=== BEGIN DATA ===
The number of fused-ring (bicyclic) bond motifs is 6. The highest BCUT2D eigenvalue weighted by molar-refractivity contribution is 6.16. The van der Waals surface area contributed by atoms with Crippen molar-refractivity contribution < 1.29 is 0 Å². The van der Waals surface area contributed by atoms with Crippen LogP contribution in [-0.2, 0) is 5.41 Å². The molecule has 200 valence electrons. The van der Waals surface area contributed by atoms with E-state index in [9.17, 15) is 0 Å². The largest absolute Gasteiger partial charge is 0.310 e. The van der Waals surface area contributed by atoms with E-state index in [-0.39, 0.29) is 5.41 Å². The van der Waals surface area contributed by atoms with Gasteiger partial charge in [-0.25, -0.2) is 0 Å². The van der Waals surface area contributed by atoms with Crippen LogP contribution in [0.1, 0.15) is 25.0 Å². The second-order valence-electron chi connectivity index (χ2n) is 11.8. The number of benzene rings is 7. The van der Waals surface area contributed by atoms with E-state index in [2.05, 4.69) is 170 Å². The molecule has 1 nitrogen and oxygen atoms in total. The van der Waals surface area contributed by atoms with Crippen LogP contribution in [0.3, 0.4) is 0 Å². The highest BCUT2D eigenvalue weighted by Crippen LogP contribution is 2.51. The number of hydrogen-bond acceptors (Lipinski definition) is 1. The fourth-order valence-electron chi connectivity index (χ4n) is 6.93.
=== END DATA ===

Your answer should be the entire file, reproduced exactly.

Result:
The number of fused-ring (bicyclic) bond motifs is 6. The highest BCUT2D eigenvalue weighted by molar-refractivity contribution is 6.16. The van der Waals surface area contributed by atoms with Crippen molar-refractivity contribution < 1.29 is 0 Å². The van der Waals surface area contributed by atoms with Crippen LogP contribution in [-0.2, 0) is 5.41 Å². The molecule has 200 valence electrons. The van der Waals surface area contributed by atoms with E-state index in [9.17, 15) is 0 Å². The largest absolute Gasteiger partial charge is 0.310 e. The van der Waals surface area contributed by atoms with E-state index in [-0.39, 0.29) is 5.41 Å². The van der Waals surface area contributed by atoms with Gasteiger partial charge in [-0.25, -0.2) is 0 Å². The van der Waals surface area contributed by atoms with Crippen LogP contribution in [0.1, 0.15) is 25.0 Å². The second-order valence-electron chi connectivity index (χ2n) is 11.8. The number of benzene rings is 7. The van der Waals surface area contributed by atoms with E-state index in [2.05, 4.69) is 170 Å². The molecule has 1 nitrogen and oxygen atoms in total. The van der Waals surface area contributed by atoms with Crippen LogP contribution in [0.3, 0.4) is 0 Å². The highest BCUT2D eigenvalue weighted by Crippen LogP contribution is 2.51. The number of hydrogen-bond acceptors (Lipinski definition) is 1. The fourth-order valence-electron chi connectivity index (χ4n) is 6.93.